The museum is said to build on the themes similar to "Birthplace of a Nation" and "Gateway to the World," with exhibits focusing on the Hampton Roads region's early days to present day. Each of the 16 windows covers a number of years, carries its own title like a book chapter, and displays photos and artifacts, both new and old. There 14 historical periods covered from 1581 to 2000. Some of the "chapter" titles are "A Nation Begins"; "Tobacco, Tar and Pirates"; "Fire and Iron"; "Marketplace to the World."
The picture accompanying this tip is that of "James Armistead Lafayette," the American Revolutionary War spy of African-American descent. The story of Mr. Armistead Lafayette is very interesting--see more in an additional travelogue to be constructed. NOTE: Because of this man, I was inspired to do more extensive research resulting in my learning more about my own hometown then I knew while living there and for this I am eternally grateful to Mr. James Armistead Lafayette!!
NOTE: Due to the reflecting light on the windows, other photos I took were of poor quality and are not posted. See reflections on photo of Mr. J. Armistead Lafayette's picture.
On a cold morning I walked to St. Paul's hoping to see inside but unfortunately I was too early for the 9:30am opening time. However, I was able to walk around the church's grounds at my leisure and admire the exterior of the building, stained-glass window, and read many of the incredibly old gravestones beneath the magnolia and oak trees. The church grounds included another building as well as the church itself and the fairly large graveyard, and all were surrounded by thick brick walls. It was Norfolk's first graveyard and some graves date back to the 1600's. Some gravestones were nearly unreadable, but the ones which could be read were quite interesting. The stones of those days reveal more information about the deceased than most gravestones of today, a fact which those interested in genealogy would appreciate.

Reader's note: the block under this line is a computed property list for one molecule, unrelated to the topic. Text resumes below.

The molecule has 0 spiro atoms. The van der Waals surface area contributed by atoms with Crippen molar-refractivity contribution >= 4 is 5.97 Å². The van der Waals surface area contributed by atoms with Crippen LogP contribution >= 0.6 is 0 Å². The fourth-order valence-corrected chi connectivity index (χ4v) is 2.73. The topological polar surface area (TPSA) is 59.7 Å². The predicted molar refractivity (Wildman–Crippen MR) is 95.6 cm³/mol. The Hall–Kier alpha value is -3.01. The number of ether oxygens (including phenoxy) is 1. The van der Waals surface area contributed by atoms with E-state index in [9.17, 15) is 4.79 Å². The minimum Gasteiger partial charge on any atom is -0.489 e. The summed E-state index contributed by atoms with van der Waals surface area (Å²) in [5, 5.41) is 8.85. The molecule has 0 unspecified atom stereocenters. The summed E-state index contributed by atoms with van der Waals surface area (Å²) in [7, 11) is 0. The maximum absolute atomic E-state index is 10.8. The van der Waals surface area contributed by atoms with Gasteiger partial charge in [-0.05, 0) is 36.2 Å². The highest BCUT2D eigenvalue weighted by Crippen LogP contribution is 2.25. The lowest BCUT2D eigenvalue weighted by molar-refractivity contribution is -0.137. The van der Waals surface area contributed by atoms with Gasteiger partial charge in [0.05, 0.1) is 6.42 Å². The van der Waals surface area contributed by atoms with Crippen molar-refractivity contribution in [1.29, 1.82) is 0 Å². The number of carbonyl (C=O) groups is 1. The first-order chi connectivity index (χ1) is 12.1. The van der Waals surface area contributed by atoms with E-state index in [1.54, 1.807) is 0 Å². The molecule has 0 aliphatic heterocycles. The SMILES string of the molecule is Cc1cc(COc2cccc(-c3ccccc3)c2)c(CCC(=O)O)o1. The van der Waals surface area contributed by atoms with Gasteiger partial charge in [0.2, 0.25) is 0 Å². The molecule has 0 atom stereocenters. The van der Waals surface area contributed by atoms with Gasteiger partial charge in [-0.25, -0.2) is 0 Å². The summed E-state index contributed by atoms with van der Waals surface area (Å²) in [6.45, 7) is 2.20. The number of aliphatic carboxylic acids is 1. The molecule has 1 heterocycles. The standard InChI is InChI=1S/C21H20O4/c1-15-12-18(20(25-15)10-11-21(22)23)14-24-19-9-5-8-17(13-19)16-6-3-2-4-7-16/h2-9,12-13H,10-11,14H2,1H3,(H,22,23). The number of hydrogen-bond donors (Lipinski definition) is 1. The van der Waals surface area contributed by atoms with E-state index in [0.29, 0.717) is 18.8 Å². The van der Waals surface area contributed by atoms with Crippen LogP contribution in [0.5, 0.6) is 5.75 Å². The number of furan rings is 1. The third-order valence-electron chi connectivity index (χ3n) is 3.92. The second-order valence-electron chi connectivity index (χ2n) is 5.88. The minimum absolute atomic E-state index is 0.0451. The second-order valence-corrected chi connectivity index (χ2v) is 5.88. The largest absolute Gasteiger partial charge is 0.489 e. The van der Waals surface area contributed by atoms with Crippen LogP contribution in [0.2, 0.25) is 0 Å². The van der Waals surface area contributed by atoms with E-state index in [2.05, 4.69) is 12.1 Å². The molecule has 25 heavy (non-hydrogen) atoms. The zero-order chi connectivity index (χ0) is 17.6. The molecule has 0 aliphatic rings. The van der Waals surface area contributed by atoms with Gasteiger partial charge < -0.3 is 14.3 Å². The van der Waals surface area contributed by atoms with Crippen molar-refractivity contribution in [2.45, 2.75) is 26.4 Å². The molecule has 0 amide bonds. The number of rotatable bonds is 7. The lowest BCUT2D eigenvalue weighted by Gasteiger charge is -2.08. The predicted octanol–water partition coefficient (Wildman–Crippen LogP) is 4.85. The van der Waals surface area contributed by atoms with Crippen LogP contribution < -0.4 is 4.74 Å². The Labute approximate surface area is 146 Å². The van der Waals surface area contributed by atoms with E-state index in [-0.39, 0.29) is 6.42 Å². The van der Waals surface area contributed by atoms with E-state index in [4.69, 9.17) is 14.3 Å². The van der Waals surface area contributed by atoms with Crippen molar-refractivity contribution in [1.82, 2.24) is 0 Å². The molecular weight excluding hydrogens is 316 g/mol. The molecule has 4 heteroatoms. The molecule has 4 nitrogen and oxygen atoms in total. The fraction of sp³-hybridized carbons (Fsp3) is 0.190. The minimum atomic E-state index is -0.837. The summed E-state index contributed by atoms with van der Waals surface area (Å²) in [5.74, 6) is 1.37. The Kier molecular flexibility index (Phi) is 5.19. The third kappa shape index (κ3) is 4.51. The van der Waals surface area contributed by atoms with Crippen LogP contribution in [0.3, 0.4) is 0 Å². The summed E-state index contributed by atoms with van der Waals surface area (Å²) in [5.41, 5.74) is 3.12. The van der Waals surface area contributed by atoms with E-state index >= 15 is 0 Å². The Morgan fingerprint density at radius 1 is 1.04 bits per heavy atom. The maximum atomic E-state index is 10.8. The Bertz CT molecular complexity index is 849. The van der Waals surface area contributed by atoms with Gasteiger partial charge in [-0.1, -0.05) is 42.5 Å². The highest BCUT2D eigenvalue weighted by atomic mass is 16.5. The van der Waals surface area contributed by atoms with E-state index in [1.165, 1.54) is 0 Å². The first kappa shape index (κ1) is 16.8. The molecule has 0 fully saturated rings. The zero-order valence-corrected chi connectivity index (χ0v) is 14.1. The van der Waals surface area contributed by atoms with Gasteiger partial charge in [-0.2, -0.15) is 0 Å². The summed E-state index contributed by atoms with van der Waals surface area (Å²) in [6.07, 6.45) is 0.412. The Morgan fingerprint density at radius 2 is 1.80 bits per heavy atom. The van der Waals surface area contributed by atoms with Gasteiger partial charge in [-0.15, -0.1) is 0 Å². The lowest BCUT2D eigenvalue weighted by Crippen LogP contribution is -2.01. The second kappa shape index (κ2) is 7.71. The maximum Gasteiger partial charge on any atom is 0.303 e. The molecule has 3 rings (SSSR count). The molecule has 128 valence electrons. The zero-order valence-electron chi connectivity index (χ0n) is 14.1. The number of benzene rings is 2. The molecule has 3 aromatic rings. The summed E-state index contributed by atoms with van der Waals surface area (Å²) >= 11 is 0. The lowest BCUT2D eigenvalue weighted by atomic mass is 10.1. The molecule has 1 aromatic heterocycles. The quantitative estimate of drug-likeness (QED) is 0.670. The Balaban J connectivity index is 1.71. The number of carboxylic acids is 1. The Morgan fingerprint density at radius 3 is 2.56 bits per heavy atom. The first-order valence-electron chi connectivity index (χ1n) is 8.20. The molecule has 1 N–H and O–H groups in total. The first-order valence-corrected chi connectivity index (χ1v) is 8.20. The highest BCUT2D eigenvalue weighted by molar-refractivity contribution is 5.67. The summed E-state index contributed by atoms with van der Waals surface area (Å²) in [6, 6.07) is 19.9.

The current St. Paul's was completed in 1739, as a replacement for the "Chapel of Ease" which was built on the same site in 1641. St. Paul's is the only pre-Revolutionary War structure remaining in downtown Norfolk, and though severely damaged at the time, the only one to survive the British Bombardment and burning of Norfolk on January 1, 1776. A cannonball fired by one of Lord Dunsmore's ships is still embedded in the south wall of the church to this day.
St. Paul's is located at 201 St. Paul's Boulevard and is open for meditation and for self-guided tours Tuesday through Friday from 9:30 am to pm. Services are held Sundays and Wednesday at noon. There is no admission but donations are gratefully accepted.
Beach town is just a short drive from Norfolk and a major resort site in summer time. The place does not offer much beyond the beach and the normal tourist traps of a beach resort but it's a nice place to relax.